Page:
It Is The Best Ones (freakytigger) wrote,
It Is The Best Ones

100: 90s - No. 88. SUEDE - "The Drowners"

So on the one hand you have the most boiling, advanced, raw-edged, up-for-grabs, funny music of my lifetime, and on the other you have Suede. Guess which I was listening to? Guess which everyone else I knew was too? You see my problem, O reader. And for a few years afterwards Suede were a bit embarassing to me, the extent to which I fell for their hype a slightly shameful memory - shouldn't I have been a bit more sophisticated? Which was sillier than liking them in the first place, of course.

Suede were the start of something big for indie pop and the end of something big for me. Though there'd been stellar hypes before there were two massive differences with Suede - all the other big bangs had been predicated on there being something new on offer; even the Roses were pushed as having some sort of nebulous link with club culture, though you'd never have known it to hear them. But Suede were blatantly, openly reactionary and at the time that was the new thing. And secondly, thanks to the Roses, there was the sure knowledge that the indie press could get a band top five, probably higher, if it put its shoulder to the wheel.

And so the pattern was set for the nineties, bands making records which sounded like glossier versions of other records, bands whose taste was as important as their, bands whose taste was their one idea. At worst it was desperate and stupid, a massive game of temporal let's pretend. At best it was a gleeful reconstruction of eras and styles whose only crime was to have gone out of fashion too quickly. But all in all it did something very big to pop. For all Brett Anderson's talk of a return to Stardom, at least part of Stardom - the part that pro-pop fops like me tend to powder over - is that the Star is impossibly glamorous because they're doing things you'd never have thought of. But anyone with a few Mott the Hoople records and a blouse could have thought of the things Brett did, no matter how much better and sexier he did them.

Suede were the end of something big for me not because of all this - how was I to know? - but because they were the last time I believed the hype, unselfconsciously and completely. My local friends and I all laughed over Steve Sutherland's hysterical live reviews in Melody Maker, but when "The Drowners" came out we all thought it was amazing, massive, a dazzling romper-stomper of a tune that we loved even though we were easily pop-literate enough at that stage to second-guess everything Suede were doing. It was Summer, I was falling in love, making friends, getting out, and all to these big crunchy riffs and teasy lyrics. And after Suede it was all a bit too obvious - you could see the journalists trying to repeat their success, you could see that the band weren't going to be able to startle in the same way again. And besides, I was going off to University and had a cynical-critical reputation to build which was hardly going to include overhyped indie nonsense like Suede. Does it still stand up today? I sold my copy ages ago, wish I hadn't. In my head it once again sounds fantastic.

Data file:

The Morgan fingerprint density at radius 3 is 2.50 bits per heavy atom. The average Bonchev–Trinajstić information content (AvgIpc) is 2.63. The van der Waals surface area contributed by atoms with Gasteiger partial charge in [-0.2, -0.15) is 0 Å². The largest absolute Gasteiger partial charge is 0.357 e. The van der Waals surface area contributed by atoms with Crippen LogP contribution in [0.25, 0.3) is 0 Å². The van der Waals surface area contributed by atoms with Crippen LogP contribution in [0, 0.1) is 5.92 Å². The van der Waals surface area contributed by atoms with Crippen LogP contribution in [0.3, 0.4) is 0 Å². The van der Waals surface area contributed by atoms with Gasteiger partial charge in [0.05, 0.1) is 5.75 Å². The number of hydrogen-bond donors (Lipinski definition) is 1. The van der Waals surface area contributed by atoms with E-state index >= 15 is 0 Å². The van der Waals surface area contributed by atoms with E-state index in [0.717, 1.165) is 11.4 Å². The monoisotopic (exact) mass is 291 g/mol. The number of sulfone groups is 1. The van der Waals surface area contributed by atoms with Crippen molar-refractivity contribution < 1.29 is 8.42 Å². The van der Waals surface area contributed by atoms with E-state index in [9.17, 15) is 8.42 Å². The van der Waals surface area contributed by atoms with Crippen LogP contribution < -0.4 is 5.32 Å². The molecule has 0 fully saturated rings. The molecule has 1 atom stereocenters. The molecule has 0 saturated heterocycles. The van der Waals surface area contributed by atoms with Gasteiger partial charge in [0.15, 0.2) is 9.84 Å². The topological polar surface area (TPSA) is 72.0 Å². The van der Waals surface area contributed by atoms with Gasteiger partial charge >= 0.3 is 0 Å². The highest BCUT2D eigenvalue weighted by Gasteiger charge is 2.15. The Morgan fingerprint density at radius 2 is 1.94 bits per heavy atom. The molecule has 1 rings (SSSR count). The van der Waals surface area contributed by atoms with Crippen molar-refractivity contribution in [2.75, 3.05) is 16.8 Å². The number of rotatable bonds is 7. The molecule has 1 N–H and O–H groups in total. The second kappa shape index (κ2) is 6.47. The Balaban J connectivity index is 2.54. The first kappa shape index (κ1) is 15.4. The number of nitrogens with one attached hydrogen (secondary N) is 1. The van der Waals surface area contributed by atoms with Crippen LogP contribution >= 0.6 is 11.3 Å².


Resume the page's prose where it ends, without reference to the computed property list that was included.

I underestimated the urge to retro within 'indie' - a lot of the novelty I perceived in the 80s went hand-in-hand with pretty hardline takes on 60s revivalism, after all* - but even so the Roses, Suede and then later Oasis seem to me to show a shift in the way 'alternative' guitar music was marketed, an acceptance and then an exploitation of a niche, one which had less and less time for ideas of novelty.

On the other hand I think every micro-generation since the mid-80s hallucinates a 'death of indie' - I wrote a frenzied piece along these lines in 1993 about Suede's "Stay Together", which thankfully I never published anywhere. And here we are with the Arctic Monkeys at #1, which to some people will be a first coming and which to some others will be the beginning of an end. It's still true, though, that when I started reading the music press they pushed an idea of innovation and progress, and I don't think they play that game anymore.

If anything "The Drowners" sounds even MORE indebted to Bowie now, except it's much more sluggish - the rhythm section was never Suede's strong point and the song's chug evokes lager-sticky 90s backrooms much more than it does decadent polysexual glamour. I'm still quite fond of it, I could see it inspiring nostalgic delight at Poptimism, but even though I was there the fuss is harder to empathise with than ever.

*(As was inevitable after punk. If your discourse includes a moment after which everything was up for grabs, it stands to reason that all the old stuff is up for grabbing all over again.)

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